1. Do I have to file and/or pay income tax in Colorado?
You must file a Colorado income tax return if you fall into one of these categories:
- During the year you were a full-year, part-year or non-resident of Colorado with Colorado taxable income AND you were required to file a federal income tax return.
- You had a Colorado income tax liability for the year.
It is in your best interest to file a Colorado return even if you are expecting a refund. If you do not file a return and the Department has reason to believe you should have, a return will be filed on your behalf. This Department-filed return may not consider your unique tax situation and could result in a bill.
2. Do I need to make estimated tax payments for my Colorado income tax?
Yes, an individual (or married couple, if filing jointly) must remit Colorado estimated tax payments if their total Colorado tax liability exceeds $1,000. In the case of wage/salary income, the employer withholds the applicable amount of tax and remits it to the Department on the employee’s behalf. For other types of income, state income tax is generally not withheld. For more information, review the FYI Income 51 guidance publication.
3. How do I file an individual income tax return in Colorado?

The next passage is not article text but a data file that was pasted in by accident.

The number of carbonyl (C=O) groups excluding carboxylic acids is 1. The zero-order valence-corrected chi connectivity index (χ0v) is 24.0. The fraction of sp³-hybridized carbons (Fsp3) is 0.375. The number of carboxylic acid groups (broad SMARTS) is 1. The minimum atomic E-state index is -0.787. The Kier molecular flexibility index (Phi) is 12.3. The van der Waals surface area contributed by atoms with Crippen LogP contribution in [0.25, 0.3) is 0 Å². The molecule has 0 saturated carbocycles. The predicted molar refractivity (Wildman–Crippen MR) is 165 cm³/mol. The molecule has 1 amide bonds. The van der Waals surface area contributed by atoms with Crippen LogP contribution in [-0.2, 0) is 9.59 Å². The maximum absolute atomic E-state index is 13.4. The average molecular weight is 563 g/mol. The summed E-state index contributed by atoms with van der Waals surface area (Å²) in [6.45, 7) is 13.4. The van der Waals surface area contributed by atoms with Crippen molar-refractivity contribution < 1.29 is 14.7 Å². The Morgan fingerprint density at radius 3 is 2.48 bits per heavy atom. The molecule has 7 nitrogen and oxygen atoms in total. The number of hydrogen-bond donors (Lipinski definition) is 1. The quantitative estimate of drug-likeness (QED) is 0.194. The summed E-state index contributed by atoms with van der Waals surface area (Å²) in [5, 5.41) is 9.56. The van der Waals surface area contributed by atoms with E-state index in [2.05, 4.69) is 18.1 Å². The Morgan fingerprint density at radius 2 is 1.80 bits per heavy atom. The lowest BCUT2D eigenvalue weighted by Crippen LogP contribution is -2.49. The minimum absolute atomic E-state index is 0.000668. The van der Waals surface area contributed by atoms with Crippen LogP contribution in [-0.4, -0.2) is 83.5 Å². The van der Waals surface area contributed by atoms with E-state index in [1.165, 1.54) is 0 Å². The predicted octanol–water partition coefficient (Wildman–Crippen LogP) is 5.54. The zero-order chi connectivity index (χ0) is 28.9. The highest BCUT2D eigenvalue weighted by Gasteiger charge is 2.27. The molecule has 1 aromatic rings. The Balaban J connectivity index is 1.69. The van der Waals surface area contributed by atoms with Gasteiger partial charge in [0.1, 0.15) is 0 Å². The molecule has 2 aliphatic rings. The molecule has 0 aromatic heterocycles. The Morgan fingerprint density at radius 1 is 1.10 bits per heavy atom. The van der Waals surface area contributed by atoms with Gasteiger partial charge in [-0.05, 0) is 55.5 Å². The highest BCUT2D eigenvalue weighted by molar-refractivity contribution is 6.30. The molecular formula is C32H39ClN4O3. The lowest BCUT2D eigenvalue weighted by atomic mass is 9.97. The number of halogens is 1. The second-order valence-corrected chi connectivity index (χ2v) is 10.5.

Before you file your individual income tax return, you will need to complete the federal income tax return first. Then, you will use the figures from your federal return on your Colorado income tax return.
You may use Revenue Online to file electronically for free, if you have already obtained a Colorado driver license or ID card. If you do not have a Colorado driver license or ID card, you can use an approved third-party tax software to file electronically. If you cannot file electronically, use the Colorado Individual Income Tax Return Booklet (DR 0104 Book) to file your return.
For more information on filing income tax in Colorado, visit the Individual Income Tax web page.
4. What is a Colorado resident?
A Colorado resident is a person who has made a home in Colorado or a person whose intention is to be a Colorado resident. The Department will consider, among other things, Colorado voter registration, Colorado vehicle registration, Colorado driver license, school registration, property ownership and residence of spouse or children in determining intention to be a Colorado resident.
5. How do I establish residency in Colorado?
You can establish residency in one of the following ways:
- Own or operate a business in Colorado
- Are gainfully employed in Colorado
- Reside in Colorado for 90 consecutive days
For more information, visit the Department of Motor Vehicles website. If you are living in Colorado for the purpose of attending a post-secondary educational institution, visit the Department of Higher Education website for information on establishing in-state residency.